Apex Law Journal
Apex Law Journal
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Editor

Neha Goel, Advocate

Advisory Board

S.C. Khunger, Advocate

Rohit Bansal, Advocate

Varinder Singh Kanwar, Advocate

Hittan Nehra, Advocate

Judgments on Hindu Succession Act, 1956

Saturday, March 31, 2012
Hindu Succession Act, 1956

Hindu Succession Act, 1956 — Section 14(2) — Life estate given to a widow under a will, held, cannot become an absolute estate under the provisions of Section 14 (2) of the Hindu Succession Act, 1956.

 
Tuesday, March 13, 2012
Hindu Succession Act, 1956

Hindu Succession Act, 1956 — Section 6 read with Explanation appended to sub-section (5) of Section 6 — Hindu Succession (Amendment) Act, 2005 — Non-applicability of Section 6 — For determining the non-applicability of the Section, what is relevant is to find out whether the partition has been effected before December 20, 2004 by deed of partition duly registered under the Registration Act, 1908 or by a decree of a court.

 
Hindu Succession Act, 1956

Hindu Succession Act, 1956 — Section 6 — Hindu Succession (Amendment) Act, 2005 — Partition — Meaning of — For the purposes of new Section 6 it is explained that ‘partition’ means any partition made by execution of a deed of partition duly registered under the Registration Act 1908 or partition effected by a decree of a court.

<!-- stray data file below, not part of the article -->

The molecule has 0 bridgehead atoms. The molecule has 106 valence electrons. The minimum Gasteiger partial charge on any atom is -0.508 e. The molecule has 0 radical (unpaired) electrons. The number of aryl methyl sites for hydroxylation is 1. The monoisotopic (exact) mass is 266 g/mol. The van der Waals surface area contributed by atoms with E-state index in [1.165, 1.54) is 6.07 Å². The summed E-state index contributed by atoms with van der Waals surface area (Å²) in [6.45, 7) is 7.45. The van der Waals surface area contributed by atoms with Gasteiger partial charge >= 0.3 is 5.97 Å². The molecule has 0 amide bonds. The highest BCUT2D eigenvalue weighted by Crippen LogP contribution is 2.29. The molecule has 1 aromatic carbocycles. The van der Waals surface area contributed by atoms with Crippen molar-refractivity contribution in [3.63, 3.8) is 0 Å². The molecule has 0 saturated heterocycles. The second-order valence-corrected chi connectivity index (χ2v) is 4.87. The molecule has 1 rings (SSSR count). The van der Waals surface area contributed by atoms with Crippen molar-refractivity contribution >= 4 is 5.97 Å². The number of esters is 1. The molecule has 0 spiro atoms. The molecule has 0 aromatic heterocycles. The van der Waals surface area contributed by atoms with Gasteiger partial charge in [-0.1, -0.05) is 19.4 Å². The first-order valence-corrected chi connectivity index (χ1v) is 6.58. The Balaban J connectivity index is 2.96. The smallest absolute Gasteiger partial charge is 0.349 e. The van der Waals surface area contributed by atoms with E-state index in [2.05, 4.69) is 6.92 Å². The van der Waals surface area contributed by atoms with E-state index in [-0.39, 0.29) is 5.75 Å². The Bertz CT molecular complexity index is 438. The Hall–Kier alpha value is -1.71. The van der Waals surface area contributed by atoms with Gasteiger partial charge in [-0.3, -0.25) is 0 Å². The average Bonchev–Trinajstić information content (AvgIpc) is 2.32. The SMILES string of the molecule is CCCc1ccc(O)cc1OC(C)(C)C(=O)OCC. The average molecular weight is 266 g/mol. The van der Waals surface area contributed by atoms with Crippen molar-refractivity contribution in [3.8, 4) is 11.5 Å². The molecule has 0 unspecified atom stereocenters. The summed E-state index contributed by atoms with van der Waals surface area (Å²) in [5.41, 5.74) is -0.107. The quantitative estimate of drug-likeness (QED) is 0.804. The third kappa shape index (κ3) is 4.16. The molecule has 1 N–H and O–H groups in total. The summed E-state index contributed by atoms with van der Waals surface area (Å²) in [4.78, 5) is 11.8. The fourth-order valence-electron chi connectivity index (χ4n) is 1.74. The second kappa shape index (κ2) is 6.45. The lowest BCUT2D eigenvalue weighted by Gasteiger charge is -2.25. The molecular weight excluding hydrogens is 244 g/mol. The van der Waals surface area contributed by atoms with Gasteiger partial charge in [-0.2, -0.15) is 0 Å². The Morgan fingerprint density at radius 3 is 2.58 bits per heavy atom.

Saturday, December 18, 2010
Hindu Succession Act, 1956

Hindu Succession Act, 1956 — Section 9 — In terms of Section 9, the succession among heirs in Class I takes simultaneously and to the exclusion of all other heirs.

 
Tuesday, October 12, 2010
Hindu Succession Act, 1956

Hindu Succession Act, 1956 — Section 14(1) and Section 14(2) — If a Hindu woman had any existing interest in a property, howsoever small, prior to the enactment of the Hindu Succession Act, 1956, the same would blossom into a full-fledged right by virtue of the operation of Section 14(1) thereof — On the other hand, if such a right was so acquired for the first time under an instrument, after the Act came into force, the provisions of Section 14(2) of the above Act would be attracted and would not convert such a right into a fullfledged right of ownership of the property.

 
Hindu Succession Act, 1956